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Act of Vandalism on UNESCO World Heritage nominated 'Serpent Mound': Must turn in research paper!

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posted on Jul, 16 2015 @ 02:25 PM
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Fortunately the 2,000-year-old Adena mound is still in good condition, and just needs some new sod. Nevertheless, the ignorance and carelessness is astounding.





A 19-year-old man who has confessed to taking a joy ride over an ancient earthwork near Serpent Mound could face prison time, more than $3,000 in damages, community service, and a research paper.


I'm finding their punishment ever-so reasonable. To actually make him do a full research paper on the mound is quite brilliant, in my opinion. His actions seemed to simply stem from a total lack of knowledge of the site itself, and he comes off as being pretty remorseful. Hopefully these reasonable charges against him will lead him into a better future.





“He has been cooperative, so we’re working with him. But I don’t think he appreciates the significance of the site, the gravity of what he’s done,” Adams County Assistant Prosecutor Ken Armstrong told Cincinnati.com. The young man allegedly jumped the curb of the parking lot at the monument and drove his pick-up truck over a 2,000-year-old Adena mound. Park Manager Tim Goodwin says the tire marks will be repaired by replacing the sod. Acts of vandalism at the site are rare, but Goodwin explained that additional security cameras will be installed. Serpent Mound has been nominated for UNESCO World Heritage status. “It deserves the respect of the world,” said archaeologist Brad Lepper.

Source




posted on Jul, 16 2015 @ 02:33 PM
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Damm kids....... GET OFF MY LAWN!!!!!!!!



posted on Jul, 16 2015 @ 03:38 PM
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a reply to: Ghost147

Pfft....

Make him fix it.




posted on Jul, 16 2015 @ 03:43 PM
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I think I read that the mounds themselves are reproductions, so it's like selling cheese to cows. The idiot who rode his ride up amongst them though, stupider than a low-information spider monkey.



posted on Jul, 16 2015 @ 04:05 PM
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a reply to: Ghost147

OMG! For many years, my family's yearly reunion was held at Serpent Mound. Brings back memories to see it. Very cool place!

I think the research paper is an excellent idea!



posted on Jul, 16 2015 @ 07:09 PM
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originally posted by: infolurker
a reply to: Ghost147

Pfft....

Make him fix it.



They are making him fix it. Part of his punishment is community service, and site maintenance is part of that



posted on Jul, 17 2015 @ 04:02 AM
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originally posted by: Aleister
I think I read that the mounds themselves are reproductions, so it's like selling cheese to cows. The idiot who rode his ride up amongst them though, stupider than a low-information spider monkey.


Everything I have seen is the mounds aren't a reproduction but the real thing. Its already listed in the national register. The Adena Culture-


Mounds[edit]

Lasting traces of Adena culture are still seen in their substantial earthworks. Once Adena mounds numbered in the hundreds, but only a small number of Adena earthen monuments still survive today. These mounds generally ranged in size from 20 feet (6.1 m) to 300 feet (91 m) in diameter and served as burial structures, ceremonial sites, historical markers and possibly gathering places. These mounds were built using hundreds of thousands of baskets full of specially selected and graded earth. According to archaeological investigations, Adena mounds were usually built as part of burial ritual, in which the earth of the mound was piled immediately atop a burned mortuary building. These mortuary buildings were intended to keep and maintain the dead until their final burial was performed. Before the construction of the mounds, some utilitarian and grave goods would be placed on the floor of the structure, which was burned with the goods and honored dead within. The mound would then be constructed, and often a new mortuary structure would be placed atop the new mound. After a series of repetitions, mound/mortuary/mound/mortuary, a quite prominent earthwork would remain. In the later Adena period, circular ridges of unknown function were sometimes constructed around the burial mounds.[1] Adena mounds stood in isolation from domestic living areas.[6]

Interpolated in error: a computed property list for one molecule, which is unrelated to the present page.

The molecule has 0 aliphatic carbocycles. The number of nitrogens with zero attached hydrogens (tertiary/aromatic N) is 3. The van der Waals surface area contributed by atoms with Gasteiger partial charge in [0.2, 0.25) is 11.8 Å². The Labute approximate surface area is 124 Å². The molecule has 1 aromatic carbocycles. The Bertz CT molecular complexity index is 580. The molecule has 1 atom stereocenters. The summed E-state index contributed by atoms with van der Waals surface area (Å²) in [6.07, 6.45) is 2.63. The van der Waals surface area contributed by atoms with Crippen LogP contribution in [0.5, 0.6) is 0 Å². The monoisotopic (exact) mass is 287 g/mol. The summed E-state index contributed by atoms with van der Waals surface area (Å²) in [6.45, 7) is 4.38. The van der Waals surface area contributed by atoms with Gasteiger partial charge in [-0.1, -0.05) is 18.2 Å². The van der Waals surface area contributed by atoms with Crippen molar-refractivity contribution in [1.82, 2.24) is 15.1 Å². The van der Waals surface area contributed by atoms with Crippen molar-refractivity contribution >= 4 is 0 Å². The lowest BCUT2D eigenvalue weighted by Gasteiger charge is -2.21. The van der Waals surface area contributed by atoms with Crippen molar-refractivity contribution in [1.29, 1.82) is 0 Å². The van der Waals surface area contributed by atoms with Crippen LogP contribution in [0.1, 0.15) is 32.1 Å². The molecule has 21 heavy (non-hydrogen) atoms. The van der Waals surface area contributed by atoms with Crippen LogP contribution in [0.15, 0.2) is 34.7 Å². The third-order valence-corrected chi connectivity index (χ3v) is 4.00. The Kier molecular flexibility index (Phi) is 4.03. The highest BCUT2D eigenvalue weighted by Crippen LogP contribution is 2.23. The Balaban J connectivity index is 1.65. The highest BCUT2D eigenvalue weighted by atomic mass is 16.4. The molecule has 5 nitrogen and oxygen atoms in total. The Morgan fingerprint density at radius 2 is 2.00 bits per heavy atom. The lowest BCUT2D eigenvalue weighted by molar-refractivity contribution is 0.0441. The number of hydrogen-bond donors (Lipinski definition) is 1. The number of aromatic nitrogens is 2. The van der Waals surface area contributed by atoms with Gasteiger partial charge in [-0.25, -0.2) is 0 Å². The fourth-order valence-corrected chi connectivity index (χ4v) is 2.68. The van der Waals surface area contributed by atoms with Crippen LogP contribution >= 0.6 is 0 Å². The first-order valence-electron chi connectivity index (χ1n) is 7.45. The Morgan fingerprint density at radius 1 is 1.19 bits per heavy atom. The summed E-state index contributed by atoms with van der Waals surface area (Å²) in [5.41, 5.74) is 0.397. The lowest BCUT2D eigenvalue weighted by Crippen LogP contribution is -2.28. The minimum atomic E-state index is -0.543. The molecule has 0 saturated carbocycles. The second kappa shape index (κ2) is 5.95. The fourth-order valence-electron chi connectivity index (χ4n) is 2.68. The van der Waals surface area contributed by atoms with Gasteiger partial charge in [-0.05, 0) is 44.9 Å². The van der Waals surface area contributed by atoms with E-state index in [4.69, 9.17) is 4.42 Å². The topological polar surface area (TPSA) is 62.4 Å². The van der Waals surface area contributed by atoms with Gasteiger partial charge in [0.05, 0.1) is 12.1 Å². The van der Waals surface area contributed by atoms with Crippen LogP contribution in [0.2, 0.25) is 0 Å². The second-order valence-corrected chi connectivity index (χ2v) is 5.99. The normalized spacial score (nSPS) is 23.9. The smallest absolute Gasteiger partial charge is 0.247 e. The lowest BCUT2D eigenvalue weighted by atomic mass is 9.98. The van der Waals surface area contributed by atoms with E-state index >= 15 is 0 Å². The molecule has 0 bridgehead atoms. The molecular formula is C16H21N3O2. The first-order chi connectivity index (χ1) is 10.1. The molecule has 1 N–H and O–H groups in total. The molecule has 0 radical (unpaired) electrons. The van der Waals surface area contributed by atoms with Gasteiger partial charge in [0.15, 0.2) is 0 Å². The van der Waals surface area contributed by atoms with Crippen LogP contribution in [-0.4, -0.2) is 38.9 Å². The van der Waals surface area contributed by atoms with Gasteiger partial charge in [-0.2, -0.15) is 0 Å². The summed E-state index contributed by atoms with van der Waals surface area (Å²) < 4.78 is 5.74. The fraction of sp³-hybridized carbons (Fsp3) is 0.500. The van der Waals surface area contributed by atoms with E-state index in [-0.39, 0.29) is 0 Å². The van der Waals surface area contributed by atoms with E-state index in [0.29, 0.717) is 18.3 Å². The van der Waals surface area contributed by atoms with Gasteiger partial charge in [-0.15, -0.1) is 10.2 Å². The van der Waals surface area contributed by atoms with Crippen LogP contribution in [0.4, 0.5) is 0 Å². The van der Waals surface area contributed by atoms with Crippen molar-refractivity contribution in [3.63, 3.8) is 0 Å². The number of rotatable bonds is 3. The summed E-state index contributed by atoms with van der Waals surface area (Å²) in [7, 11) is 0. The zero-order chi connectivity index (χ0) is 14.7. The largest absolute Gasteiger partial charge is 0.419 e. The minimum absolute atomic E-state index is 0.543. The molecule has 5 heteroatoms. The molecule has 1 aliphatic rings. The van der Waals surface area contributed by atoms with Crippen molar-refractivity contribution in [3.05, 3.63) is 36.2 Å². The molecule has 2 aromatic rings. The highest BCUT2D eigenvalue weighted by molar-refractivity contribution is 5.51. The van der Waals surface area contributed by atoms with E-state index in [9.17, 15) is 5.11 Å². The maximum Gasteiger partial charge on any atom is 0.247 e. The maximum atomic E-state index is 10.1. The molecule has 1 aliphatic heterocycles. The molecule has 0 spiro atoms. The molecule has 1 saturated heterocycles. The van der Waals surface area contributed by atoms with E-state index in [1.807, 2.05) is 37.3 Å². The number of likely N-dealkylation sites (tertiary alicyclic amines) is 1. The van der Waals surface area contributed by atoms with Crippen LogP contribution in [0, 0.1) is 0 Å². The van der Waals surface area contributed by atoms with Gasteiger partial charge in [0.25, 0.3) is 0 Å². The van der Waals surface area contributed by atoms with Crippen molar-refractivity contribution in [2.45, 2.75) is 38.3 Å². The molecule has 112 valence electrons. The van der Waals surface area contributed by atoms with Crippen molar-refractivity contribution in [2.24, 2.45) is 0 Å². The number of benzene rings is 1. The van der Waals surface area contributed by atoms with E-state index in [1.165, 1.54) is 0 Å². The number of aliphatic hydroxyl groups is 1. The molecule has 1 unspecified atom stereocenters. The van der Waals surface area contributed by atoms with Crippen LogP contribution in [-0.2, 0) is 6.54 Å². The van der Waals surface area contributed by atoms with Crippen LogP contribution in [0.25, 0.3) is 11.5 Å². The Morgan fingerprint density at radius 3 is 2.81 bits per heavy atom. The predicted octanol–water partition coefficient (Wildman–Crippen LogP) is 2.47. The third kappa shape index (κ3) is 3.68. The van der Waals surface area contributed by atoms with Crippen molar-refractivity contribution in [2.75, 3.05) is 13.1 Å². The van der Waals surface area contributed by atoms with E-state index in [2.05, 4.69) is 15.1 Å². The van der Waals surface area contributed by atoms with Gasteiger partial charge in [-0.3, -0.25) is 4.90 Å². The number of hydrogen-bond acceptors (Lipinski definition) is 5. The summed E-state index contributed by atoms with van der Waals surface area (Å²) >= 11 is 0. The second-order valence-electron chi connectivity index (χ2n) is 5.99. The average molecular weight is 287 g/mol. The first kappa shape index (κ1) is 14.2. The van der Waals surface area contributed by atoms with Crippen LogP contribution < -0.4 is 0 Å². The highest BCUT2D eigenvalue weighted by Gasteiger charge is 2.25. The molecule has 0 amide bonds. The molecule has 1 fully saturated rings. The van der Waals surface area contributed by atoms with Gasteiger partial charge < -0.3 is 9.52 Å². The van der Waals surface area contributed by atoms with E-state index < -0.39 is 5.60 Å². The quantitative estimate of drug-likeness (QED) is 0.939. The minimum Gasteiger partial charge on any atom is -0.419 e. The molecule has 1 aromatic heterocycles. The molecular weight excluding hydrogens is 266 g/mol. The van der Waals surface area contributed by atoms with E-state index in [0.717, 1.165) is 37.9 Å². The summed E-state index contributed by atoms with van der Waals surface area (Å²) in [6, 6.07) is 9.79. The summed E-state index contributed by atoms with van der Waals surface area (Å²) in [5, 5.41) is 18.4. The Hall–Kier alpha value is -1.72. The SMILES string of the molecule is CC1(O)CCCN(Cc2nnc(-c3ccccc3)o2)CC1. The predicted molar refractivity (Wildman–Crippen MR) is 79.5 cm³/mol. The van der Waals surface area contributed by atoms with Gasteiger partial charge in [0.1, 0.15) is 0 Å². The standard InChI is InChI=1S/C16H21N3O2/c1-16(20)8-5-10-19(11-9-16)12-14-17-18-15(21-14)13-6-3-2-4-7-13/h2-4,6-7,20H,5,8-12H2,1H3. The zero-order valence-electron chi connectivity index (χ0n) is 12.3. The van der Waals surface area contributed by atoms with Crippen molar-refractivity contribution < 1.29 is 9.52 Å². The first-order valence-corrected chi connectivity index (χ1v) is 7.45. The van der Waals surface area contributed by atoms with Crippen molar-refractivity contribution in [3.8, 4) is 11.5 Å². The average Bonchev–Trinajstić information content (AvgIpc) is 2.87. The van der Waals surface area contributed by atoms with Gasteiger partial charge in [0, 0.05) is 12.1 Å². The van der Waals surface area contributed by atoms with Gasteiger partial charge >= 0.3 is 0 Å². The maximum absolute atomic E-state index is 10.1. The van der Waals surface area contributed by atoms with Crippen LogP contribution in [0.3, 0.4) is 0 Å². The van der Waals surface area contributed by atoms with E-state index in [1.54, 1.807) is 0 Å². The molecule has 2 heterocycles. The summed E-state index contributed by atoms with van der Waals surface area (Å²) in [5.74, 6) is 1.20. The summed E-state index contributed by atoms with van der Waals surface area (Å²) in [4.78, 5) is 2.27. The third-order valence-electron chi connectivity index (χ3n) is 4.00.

The mound in question is considered a type site -

A type site contains artifacts, in an assemblage, that are typical of that culture. Type sites are often the first or foundational site discovered about the culture they represent. The use of this term is therefore similar to that of the specimen type in biology (see biological types) or locus typicus (type locality) in geology.


As for the punishment I would have to agree it seems fitting and fair, especially the research paper.
edit on 17-7-2015 by Xcathdra because: (no reason given)



posted on Jul, 17 2015 @ 06:11 AM
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a reply to: Ghost147

I'm lad that the community service involves repair and maintenance at the site in question and hopeful that the research paper will perhaps give the fool at least an understanding of the sites significance of not an appreciation for what he could have irreparably destroyed. Especially as there are so few of these mounds left intact at this point in time. It's a shame that such ignorance and anti intellectualism leads to such behavior but here's to hoping the experience gives the kid a new perspective on the importance of preserving our past.



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